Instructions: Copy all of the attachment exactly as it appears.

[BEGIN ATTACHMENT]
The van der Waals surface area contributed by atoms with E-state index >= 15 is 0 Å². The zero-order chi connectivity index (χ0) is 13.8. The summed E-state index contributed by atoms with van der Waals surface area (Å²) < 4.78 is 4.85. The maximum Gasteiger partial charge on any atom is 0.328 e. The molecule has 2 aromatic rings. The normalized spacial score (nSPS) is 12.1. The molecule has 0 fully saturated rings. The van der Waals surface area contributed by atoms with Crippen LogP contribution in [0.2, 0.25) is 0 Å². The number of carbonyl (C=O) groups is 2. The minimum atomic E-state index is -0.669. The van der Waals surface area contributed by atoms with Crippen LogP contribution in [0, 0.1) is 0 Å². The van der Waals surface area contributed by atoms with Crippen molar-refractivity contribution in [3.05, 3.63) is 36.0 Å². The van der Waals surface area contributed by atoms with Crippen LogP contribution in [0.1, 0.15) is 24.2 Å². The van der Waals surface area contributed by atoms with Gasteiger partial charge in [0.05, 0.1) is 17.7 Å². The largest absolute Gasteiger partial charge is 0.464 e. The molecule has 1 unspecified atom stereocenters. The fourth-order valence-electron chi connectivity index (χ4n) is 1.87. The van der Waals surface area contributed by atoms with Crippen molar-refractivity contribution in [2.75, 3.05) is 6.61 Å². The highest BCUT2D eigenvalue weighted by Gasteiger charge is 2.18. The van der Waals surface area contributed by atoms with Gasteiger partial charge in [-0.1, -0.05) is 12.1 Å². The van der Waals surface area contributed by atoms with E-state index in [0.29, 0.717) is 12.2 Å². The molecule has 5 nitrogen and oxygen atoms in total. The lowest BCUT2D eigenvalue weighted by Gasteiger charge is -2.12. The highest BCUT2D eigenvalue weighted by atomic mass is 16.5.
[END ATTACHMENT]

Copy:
The van der Waals surface area contributed by atoms with E-state index >= 15 is 0 Å². The zero-order chi connectivity index (χ0) is 13.8. The summed E-state index contributed by atoms with van der Waals surface area (Å²) < 4.78 is 4.85. The maximum Gasteiger partial charge on any atom is 0.328 e. The molecule has 2 aromatic rings. The normalized spacial score (nSPS) is 12.1. The molecule has 0 fully saturated rings. The van der Waals surface area contributed by atoms with Crippen LogP contribution in [0.2, 0.25) is 0 Å². The number of carbonyl (C=O) groups is 2. The minimum atomic E-state index is -0.669. The van der Waals surface area contributed by atoms with Crippen LogP contribution in [0, 0.1) is 0 Å². The van der Waals surface area contributed by atoms with Crippen molar-refractivity contribution in [3.05, 3.63) is 36.0 Å². The van der Waals surface area contributed by atoms with Crippen LogP contribution in [0.1, 0.15) is 24.2 Å². The van der Waals surface area contributed by atoms with Gasteiger partial charge in [0.05, 0.1) is 17.7 Å². The largest absolute Gasteiger partial charge is 0.464 e. The molecule has 1 unspecified atom stereocenters. The fourth-order valence-electron chi connectivity index (χ4n) is 1.87. The van der Waals surface area contributed by atoms with Crippen molar-refractivity contribution in [2.75, 3.05) is 6.61 Å². The highest BCUT2D eigenvalue weighted by Gasteiger charge is 2.18. The van der Waals surface area contributed by atoms with Gasteiger partial charge in [-0.1, -0.05) is 12.1 Å². The van der Waals surface area contributed by atoms with E-state index in [0.29, 0.717) is 12.2 Å². The molecule has 5 nitrogen and oxygen atoms in total. The lowest BCUT2D eigenvalue weighted by Gasteiger charge is -2.12. The highest BCUT2D eigenvalue weighted by atomic mass is 16.5.